However, we overlooked the fact – for a short period of time – that we had no track record of designing Zeppelin Airships. We didn’t have a clue about flight paths or the behaviour of large gas filled balloons in high winds over the Irish Sea. We didn’t even have a bank account. We were – mercifully for a very short time, until the alcohol wore off – completely and utterly deluded.

Now, a level of delusion in business start ups is partially essential, partially an occupational hazard. No-one ever got anywhere without some degree of crazed, unconnected and completely irrational thinking. However, there is delusion and there are the White Lines of Delusion: thin white trails of hopes, aspirations and fantasy which the business start up would be well advised to keep clear of. Those white lines can lead you to wrecking your bank balance, your credibility and your place in history. The White Lines of Delusion spell trouble and the sooner you can wean yourself away from them and settle for plain old fashioned wishful thinking (coupled to a bank account), the sooner your start up will really start up and start walking the walk rather than crashing and burning in a blaze of white line fuelled glory. Remember the Hindenburg and save your hot air for a better investment.

Questions by Business Start Ups: tell me, am I only dreaming?

George, a late entrant to the business start up game came to me last week with a terrific idea for a new business. It was original; offered loads of connectivity to lots of different funding agendas; would make a constructive difference to lots of people’s lives and to all intents and purposes was a potentially golden ticket to a new life for him, after having burnt many bridges in previous lives, explored the whiskey bottle once too often and spent his hard borrowed cash up to and over his shaky credit limits many times over. George’s business idea is potentially his salvation or his final downfall.

“So” he asks, “tell me: am I just dreaming? Is this business just a slippery figment of my imagination?” To which, I have to say, of course you’re dreaming George! It’s your dreaming which is going to get you out of this mess that you’re currently in upto the last fold in your chubby neck.

But it’s not just dreaming: it’s dreaming justly that’s essential in the business start up process. It’s about seeing an apparition in front of you and having the courage to see that apparition as real as the flesh and blood nightmares of unpaid bills, empty spirit bottles and trampled ambitions which are strewn across your kitchen floor as you tear up one grand design after another. It’s not just dreaming George, it’s allowing your spirit to finally soar before the inertia and paralysis of the so called real world takes you by the neck and slowly throttles you into stillness.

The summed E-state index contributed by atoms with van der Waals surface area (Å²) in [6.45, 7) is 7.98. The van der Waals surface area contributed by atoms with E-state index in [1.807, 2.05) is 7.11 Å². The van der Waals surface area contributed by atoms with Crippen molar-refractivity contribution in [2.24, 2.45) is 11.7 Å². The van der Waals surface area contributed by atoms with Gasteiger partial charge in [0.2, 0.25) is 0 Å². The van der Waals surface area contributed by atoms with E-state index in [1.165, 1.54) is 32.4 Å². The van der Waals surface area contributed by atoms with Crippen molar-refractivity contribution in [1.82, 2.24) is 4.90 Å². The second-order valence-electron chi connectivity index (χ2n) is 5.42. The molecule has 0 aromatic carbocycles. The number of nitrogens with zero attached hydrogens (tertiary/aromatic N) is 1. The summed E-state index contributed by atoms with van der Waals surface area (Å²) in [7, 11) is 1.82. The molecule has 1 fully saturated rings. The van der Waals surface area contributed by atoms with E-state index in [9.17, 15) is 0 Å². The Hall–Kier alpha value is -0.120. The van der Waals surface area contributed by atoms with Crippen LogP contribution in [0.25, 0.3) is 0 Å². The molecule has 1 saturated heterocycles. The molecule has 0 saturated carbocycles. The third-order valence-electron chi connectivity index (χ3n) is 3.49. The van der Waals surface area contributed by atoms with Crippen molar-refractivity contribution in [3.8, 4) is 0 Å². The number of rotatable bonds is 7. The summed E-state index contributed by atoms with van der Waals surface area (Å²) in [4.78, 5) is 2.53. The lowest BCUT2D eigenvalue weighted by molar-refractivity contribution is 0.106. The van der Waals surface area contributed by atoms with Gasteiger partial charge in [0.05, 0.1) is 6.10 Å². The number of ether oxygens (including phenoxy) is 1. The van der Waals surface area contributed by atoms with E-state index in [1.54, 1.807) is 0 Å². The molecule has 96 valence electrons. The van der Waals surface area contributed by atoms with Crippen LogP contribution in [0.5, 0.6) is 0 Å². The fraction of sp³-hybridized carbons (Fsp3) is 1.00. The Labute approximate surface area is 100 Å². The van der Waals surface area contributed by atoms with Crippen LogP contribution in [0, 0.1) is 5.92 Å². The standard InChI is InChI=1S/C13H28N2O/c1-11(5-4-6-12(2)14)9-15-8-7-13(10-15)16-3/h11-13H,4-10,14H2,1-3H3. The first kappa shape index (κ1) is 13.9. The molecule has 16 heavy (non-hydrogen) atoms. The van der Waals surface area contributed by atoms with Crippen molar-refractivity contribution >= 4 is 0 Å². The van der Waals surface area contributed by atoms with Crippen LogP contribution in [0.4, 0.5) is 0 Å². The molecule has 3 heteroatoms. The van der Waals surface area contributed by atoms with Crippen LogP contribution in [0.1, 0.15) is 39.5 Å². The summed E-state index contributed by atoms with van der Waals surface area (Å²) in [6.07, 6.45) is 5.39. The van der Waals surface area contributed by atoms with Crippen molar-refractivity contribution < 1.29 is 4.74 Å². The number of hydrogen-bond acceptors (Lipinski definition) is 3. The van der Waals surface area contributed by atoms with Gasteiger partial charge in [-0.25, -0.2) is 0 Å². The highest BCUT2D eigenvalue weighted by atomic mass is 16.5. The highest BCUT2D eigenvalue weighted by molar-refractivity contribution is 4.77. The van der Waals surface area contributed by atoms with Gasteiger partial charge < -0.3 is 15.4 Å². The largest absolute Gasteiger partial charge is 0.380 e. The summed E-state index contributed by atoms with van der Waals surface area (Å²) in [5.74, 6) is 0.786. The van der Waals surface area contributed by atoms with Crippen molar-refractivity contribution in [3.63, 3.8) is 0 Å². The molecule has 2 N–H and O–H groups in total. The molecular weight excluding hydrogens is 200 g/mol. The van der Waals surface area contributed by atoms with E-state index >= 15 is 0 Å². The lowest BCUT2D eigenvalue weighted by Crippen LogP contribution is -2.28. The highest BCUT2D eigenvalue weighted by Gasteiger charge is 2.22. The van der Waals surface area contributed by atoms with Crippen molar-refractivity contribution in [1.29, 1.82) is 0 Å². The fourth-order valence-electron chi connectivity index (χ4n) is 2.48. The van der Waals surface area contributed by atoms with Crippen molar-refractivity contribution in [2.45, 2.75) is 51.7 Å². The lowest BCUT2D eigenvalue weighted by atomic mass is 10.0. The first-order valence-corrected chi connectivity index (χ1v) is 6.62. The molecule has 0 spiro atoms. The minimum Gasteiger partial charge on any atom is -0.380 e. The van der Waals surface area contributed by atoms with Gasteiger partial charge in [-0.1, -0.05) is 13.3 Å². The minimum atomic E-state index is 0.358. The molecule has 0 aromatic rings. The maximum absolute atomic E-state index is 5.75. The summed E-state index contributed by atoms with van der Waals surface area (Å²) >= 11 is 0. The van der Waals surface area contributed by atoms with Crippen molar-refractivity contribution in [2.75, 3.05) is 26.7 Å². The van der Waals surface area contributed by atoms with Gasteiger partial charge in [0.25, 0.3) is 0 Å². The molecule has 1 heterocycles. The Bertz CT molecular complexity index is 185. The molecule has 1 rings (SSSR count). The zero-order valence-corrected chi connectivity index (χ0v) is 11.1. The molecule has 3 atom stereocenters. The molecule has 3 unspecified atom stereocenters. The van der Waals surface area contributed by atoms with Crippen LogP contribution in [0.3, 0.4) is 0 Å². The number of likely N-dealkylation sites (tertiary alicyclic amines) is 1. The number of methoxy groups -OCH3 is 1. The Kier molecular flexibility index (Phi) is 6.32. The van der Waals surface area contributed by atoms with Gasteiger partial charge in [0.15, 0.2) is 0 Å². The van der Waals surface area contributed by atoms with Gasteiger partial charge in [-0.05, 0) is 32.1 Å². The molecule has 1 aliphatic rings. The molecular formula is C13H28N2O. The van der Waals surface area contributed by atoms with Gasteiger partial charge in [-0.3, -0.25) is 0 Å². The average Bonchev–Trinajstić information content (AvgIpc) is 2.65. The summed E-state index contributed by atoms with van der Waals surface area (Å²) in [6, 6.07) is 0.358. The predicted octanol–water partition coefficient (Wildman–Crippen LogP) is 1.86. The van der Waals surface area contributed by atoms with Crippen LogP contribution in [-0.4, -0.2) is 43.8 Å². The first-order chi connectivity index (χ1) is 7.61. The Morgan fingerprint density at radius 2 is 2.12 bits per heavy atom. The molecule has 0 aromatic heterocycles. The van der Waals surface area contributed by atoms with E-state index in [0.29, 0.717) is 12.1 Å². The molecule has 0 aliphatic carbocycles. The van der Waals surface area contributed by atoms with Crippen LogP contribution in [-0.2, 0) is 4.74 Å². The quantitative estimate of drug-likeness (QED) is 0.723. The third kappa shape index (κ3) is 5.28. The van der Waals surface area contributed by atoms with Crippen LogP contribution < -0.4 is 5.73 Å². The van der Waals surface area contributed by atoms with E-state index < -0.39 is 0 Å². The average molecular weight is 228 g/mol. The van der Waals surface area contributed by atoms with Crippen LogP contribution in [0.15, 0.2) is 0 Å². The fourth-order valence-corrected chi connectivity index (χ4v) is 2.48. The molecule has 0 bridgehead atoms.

So go ahead and dream with all your might: it might just save your life.

Tips for Business Start Ups: What IS the point of working for someone else?

You won’t make money although you might make a living. You won’t become famous although you might make someone else, something else. You won’t own your own thinking as someone else will claim their ownership over your thoughts. You won’t have your own time or run your own timetable, which is fine if you’re happy to be dictated to by someone else’s stop watch.

However, you will be able to contribute fixing someone else’s problems, fill a temporary gap and invite someone to lunch on the back of it. You may even be given an email address which you can use as your own, albeit with usual security provisos of not sending out inflammatory viruses or cod spam messages which are of no interest to man nor beast.

You will be able to wear a company badge that brings into their fold and counts you as one of them. Ultimately, the main pleasure of working for someone else is that you belong to something bigger than you, have joined a club and can happily stare out at those who are pressing their noses against the window of that club and say, ‘Yeh. I’m inside the tent. You’re outside it.”

But where’s it raining the heaviest?

Tips for Business Start Ups: Start Up? A Business? WTF would I want to do that right now?